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dc.contributor.advisorMorkos, Beshoy Wahib
dc.contributor.authorVoris, Nathaniel Conde
dc.date.accessioned2018-01-22T20:42:45Z
dc.date.available2018-01-22T20:42:45Z
dc.date.created2017-12
dc.date.issued2017-12
dc.date.submittedDecember 2017
dc.identifier.urihttp://hdl.handle.net/11141/2309
dc.descriptionThesis (M.S.) - Florida Institute of Technology, 2017en_US
dc.description.abstractThe research presented in this thesis investigates the nature of change and change propagation in requirement documents as they are influenced by requirement type, that is, “Functional” or “NonFunctional,” and how an understanding of these types may refine utilization of the Automated Requirement Change Propagation Prediction (ARCPP) tool when used by design teams. Functionality is determined by asking the question “Does the requirement prescribe something for the project to accomplish?” This question separates the requirements into their requisite types. Using the ARCPP, the relationship and propagation scores were determined for each requirement. Furthermore, the number of relationships were determined for each requirement. It was discovered that, generally, requirements are most closely related to others of the same type. NonFunctional requirements are the type most likely to instigate change propagation, in all cases. Furthermore, nonfunctional requirements are most likely to instigate change to whichever type of requirement is most numerous in the requirement document. Additionally, the requirements were most likely to propagate to other requirements of the same type. Finally, change propagation paths through the different types of requirements is dependent on the number of each type of requirement in a requirement document, rather than the types of requirements, themselves. The calculations for finding the propagation and relationship scores are included. Additionally, the method for determining the relationships between functional and nonfunctional requirements has been included to enable design teams to better predict change propagation based on both the number of relationships and the propagation scores generated.en_US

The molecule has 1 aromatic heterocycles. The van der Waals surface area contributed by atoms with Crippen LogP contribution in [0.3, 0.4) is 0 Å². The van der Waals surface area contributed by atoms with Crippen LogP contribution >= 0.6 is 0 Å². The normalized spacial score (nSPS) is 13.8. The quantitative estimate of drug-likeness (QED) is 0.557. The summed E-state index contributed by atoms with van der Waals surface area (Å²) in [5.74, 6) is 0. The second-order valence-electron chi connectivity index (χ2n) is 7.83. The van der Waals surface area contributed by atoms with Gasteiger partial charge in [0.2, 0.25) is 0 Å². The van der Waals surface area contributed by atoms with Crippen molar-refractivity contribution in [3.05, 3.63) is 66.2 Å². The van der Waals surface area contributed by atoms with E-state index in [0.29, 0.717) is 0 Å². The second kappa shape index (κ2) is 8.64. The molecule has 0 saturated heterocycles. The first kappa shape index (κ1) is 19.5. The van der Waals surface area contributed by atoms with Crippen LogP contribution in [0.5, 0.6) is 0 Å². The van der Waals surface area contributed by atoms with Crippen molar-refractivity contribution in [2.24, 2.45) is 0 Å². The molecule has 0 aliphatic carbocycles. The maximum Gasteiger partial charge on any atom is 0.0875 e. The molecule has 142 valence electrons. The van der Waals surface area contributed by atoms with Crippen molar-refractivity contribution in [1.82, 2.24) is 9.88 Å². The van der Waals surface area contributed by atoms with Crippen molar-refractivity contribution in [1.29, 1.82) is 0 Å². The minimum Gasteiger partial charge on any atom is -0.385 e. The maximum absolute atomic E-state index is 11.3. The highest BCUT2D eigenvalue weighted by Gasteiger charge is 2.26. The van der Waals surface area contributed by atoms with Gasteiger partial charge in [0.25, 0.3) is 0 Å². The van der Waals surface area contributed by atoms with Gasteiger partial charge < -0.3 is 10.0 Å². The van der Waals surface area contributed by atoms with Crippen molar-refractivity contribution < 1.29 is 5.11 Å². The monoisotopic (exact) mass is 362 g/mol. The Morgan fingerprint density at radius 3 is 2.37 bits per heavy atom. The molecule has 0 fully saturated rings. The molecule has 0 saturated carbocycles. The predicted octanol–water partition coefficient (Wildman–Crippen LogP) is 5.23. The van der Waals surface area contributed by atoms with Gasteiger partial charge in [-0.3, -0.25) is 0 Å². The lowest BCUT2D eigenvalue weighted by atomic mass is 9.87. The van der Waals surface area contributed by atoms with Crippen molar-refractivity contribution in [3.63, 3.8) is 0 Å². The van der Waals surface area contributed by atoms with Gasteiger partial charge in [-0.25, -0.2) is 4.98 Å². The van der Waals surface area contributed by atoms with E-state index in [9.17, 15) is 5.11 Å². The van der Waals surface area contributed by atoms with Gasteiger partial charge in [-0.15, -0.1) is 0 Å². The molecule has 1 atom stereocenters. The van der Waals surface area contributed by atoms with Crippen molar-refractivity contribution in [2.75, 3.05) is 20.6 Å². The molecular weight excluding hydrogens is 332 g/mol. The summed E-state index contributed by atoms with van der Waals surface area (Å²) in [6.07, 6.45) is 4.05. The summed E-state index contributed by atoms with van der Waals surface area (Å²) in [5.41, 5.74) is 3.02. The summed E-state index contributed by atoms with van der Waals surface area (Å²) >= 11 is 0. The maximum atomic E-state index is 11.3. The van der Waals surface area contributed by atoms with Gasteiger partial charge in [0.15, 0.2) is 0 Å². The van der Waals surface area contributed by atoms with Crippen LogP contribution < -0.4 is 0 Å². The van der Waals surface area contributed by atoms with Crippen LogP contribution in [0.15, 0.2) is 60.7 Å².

dc.format.mimetypeapplication/pdf
dc.language.isoen_USen_US
dc.rightsCopyright held by author.en_US
dc.titleInvestigating the Influence of Functional and NonFunctional Requirements on Change and Change Propagationen_US
dc.typeThesisen_US
dc.date.updated2018-01-04T15:20:53Z
thesis.degree.nameMaster of Science in Mechanical Engineeringen_US
thesis.degree.levelMastersen_US
thesis.degree.disciplineMechanical Engineeringen_US
thesis.degree.departmentMechanical and Aerospace Engineeringen_US
thesis.degree.grantorFlorida Institute of Technologyen_US
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